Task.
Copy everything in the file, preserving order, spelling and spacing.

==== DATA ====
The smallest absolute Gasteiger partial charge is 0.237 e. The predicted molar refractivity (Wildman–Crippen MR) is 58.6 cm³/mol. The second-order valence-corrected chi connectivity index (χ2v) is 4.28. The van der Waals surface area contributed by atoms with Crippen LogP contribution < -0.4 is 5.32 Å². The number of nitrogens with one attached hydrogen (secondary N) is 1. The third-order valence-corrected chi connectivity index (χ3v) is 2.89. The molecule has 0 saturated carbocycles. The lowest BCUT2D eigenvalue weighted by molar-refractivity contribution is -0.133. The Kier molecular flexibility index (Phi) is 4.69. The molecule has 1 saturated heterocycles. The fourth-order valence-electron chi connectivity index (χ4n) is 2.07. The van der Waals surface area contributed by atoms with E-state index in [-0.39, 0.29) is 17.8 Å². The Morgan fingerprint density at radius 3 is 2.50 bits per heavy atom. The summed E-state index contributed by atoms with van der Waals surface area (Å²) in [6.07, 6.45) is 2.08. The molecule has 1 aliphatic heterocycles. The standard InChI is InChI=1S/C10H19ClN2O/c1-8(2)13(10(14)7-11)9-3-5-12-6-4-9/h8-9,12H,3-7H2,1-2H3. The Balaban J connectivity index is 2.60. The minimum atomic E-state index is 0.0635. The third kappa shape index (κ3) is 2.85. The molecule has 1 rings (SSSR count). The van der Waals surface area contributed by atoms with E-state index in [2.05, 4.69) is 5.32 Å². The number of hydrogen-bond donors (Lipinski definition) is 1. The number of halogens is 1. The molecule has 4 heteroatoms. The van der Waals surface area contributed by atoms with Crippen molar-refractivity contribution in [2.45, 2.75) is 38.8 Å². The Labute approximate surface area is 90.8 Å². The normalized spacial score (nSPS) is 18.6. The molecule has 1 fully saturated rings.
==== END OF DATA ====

The smallest absolute Gasteiger partial charge is 0.237 e. The predicted molar refractivity (Wildman–Crippen MR) is 58.6 cm³/mol. The second-order valence-corrected chi connectivity index (χ2v) is 4.28. The van der Waals surface area contributed by atoms with Crippen LogP contribution < -0.4 is 5.32 Å². The number of nitrogens with one attached hydrogen (secondary N) is 1. The third-order valence-corrected chi connectivity index (χ3v) is 2.89. The molecule has 0 saturated carbocycles. The lowest BCUT2D eigenvalue weighted by molar-refractivity contribution is -0.133. The Kier molecular flexibility index (Phi) is 4.69. The molecule has 1 saturated heterocycles. The fourth-order valence-electron chi connectivity index (χ4n) is 2.07. The van der Waals surface area contributed by atoms with E-state index in [-0.39, 0.29) is 17.8 Å². The Morgan fingerprint density at radius 3 is 2.50 bits per heavy atom. The summed E-state index contributed by atoms with van der Waals surface area (Å²) in [6.07, 6.45) is 2.08. The molecule has 1 aliphatic heterocycles. The standard InChI is InChI=1S/C10H19ClN2O/c1-8(2)13(10(14)7-11)9-3-5-12-6-4-9/h8-9,12H,3-7H2,1-2H3. The Balaban J connectivity index is 2.60. The minimum atomic E-state index is 0.0635. The third kappa shape index (κ3) is 2.85. The molecule has 1 rings (SSSR count). The van der Waals surface area contributed by atoms with E-state index in [2.05, 4.69) is 5.32 Å². The number of hydrogen-bond donors (Lipinski definition) is 1. The number of halogens is 1. The molecule has 4 heteroatoms. The van der Waals surface area contributed by atoms with Crippen molar-refractivity contribution in [2.45, 2.75) is 38.8 Å². The Labute approximate surface area is 90.8 Å². The normalized spacial score (nSPS) is 18.6. The molecule has 1 fully saturated rings.